As they have for the last eight years, members of Peninsula Peace & Justice and others from the community gathered in downtown Blue Hill for the annual installation of the Field of Flags. The June 1 event, which was held back one week due to heavy rains on Memorial Day weekend, held special significance as those gathered took time to reflect both on the field, but also about its owner, Rufus Wanning, who died on May 10.
Those who spoke about Wanning spoke about the way he lived his life and about the causes he took up. “Rufus carefully chose the issues he was willing to fight for or against,” said longtime friend and PP&J member Peter Robbins. “He was just a remarkable guy…so brilliant and while we will miss him we are all certainly blessed” for having known him.
Brooksville resident Robert Shetterly said he regretted not knowing Wanning better, despite having “been in the same orbit for many years.” He said that the Field of Flags and the remembering of the lives lost to conflict was significant. “It is important that we continue to do this work,” said Shetterly, “to keep individuals and history from being altered going forward.”
The words spoken were occasionally drowned out by passing vehicles and even a cadence of motorcycles at one point, but the 30 or so people in attendance gathered in a tighter circle, closer together. Judy Robbins said Wanning believed the Field of Flags was “the best and highest use of his land,” and read a tribute from author and activist Terry Tempest Williams regarding the day that Willams met Wanning at the field.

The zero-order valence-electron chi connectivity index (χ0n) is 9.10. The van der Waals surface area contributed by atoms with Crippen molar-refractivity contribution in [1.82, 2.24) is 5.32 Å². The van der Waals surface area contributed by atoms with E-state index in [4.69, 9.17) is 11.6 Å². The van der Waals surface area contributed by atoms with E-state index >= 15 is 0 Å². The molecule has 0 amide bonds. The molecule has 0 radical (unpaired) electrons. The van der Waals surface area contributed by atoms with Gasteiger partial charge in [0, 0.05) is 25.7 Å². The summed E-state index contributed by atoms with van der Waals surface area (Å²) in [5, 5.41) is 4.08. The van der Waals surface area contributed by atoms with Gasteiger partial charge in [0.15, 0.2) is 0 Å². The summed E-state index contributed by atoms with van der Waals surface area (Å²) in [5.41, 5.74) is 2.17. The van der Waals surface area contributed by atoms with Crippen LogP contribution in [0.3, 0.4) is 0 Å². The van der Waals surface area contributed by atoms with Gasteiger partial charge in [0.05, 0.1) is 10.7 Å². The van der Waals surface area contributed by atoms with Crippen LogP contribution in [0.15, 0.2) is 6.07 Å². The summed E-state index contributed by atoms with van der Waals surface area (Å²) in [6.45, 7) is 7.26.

Peter Robbins spoke about Wanning’s commitment to MOFGA and to the formation of the Bay School, noting that many of the organizational meetings took place at the house on Tenney Hill. Much of the Bay School was created with Rufus’s input, said Robbins.
A permanent tribute to Wanning was added to the field—a flowering crabapple tree—recently donated by the Hospice Volunteers of Hancock County. “With all the amazing things Rufus did with his life, he was also a trained hospice volunteer,” said executive director Jody Wolford-Tucker, of the tree which now stands as a year-round tribute to Wanning. Tucker said that Wanning took great lengths to document his end of life journey, which he then shared with Tucker and to a select group of friends. She said she has shared Wanning’s story with the many volunteers who dedicate themselves to hospice work.
Another new addition to the field this summer is a large circular prayer flag, created with a tea-stained cloth made during a 2005 sit-in protest of the ongoing Iraq war. Using a technique called photo transfer, the flag segments were made by local residents and the flag hung in the center of the field to encourage people to enter, explained Carolyn Coe.